Hagia Sophia, edifice of discord? The former basilica, which became a mosque again on the initiative of Turkish President Recep Tayyip Erdogan, was the subject of lively exchanges between Turkey and Greece on Saturday July 25, the day after the first Muslim prayer in the Byzantine building.

Greece strongly criticized this conversion of Hagia Sophia, a sign of strained relations between the two states. And across the country, the bells of Orthodox churches rang in mourning.

"Greece has once again shown its hostility towards Islam and Turkey," the spokesman for the Turkish Foreign Ministry reacted in a statement on Saturday. The ministry also condemned criticism from the Greek government and members of parliament, as well as the burning of a Turkish flag in the Greek city of Thessaloniki.

>> To see, our Debate: "Hagia Sophia: the mosque of discord?"

Thousands of Turks, including President Recep Tayyip Erdogan, flocked Friday, July 24, around the Ayasofya Mosque - the Turkish name for Istanbul's former Hagia Sophia - for the first Friday prayers since the head of the The state restored its status as a mosque two weeks ago.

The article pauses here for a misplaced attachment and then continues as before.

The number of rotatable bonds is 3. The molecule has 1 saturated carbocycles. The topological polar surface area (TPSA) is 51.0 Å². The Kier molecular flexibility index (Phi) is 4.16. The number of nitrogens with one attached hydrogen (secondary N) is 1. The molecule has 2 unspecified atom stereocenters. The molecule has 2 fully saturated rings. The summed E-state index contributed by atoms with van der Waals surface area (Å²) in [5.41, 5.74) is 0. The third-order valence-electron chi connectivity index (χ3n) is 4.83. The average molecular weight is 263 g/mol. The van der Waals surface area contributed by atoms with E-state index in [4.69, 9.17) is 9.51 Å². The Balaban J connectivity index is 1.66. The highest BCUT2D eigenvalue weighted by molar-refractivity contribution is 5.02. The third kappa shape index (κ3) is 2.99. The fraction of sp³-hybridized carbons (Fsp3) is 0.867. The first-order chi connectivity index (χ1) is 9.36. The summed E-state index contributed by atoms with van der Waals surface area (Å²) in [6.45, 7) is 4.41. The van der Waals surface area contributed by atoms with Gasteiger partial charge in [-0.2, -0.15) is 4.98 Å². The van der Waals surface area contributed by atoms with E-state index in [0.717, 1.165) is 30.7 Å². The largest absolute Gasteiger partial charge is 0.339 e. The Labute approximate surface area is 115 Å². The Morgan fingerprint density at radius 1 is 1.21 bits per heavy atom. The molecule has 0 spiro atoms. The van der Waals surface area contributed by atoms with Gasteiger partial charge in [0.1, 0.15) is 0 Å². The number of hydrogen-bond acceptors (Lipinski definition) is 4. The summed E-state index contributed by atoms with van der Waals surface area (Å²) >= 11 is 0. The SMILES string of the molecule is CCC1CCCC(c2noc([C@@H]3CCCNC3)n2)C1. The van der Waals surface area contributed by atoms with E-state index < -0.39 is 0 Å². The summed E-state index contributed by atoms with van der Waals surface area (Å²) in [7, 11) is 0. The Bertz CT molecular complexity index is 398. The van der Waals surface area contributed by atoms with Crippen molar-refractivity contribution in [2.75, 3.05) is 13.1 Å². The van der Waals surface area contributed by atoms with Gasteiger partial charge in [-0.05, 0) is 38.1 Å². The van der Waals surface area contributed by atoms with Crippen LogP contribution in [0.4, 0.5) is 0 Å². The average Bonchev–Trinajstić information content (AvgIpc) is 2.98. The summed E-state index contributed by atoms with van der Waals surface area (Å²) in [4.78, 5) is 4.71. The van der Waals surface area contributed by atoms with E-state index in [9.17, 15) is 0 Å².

Inaugurated in 537 by the Byzantine Emperor Justinian, the Byzantine basilica Hagia Sophia ("divine wisdom") had been converted into a mosque by the Ottomans in the 15th century, before its transformation into a museum in 1934 by the founder of the Turkish Republic, Mustafa Kemal Atatürk, by decree.

The Turkish State Council ruled two weeks ago that this government decree was illegal, allowing Recep Tayyip Erdogan to issue a new presidential decree restoring the building's status as a mosque.

With Reuters

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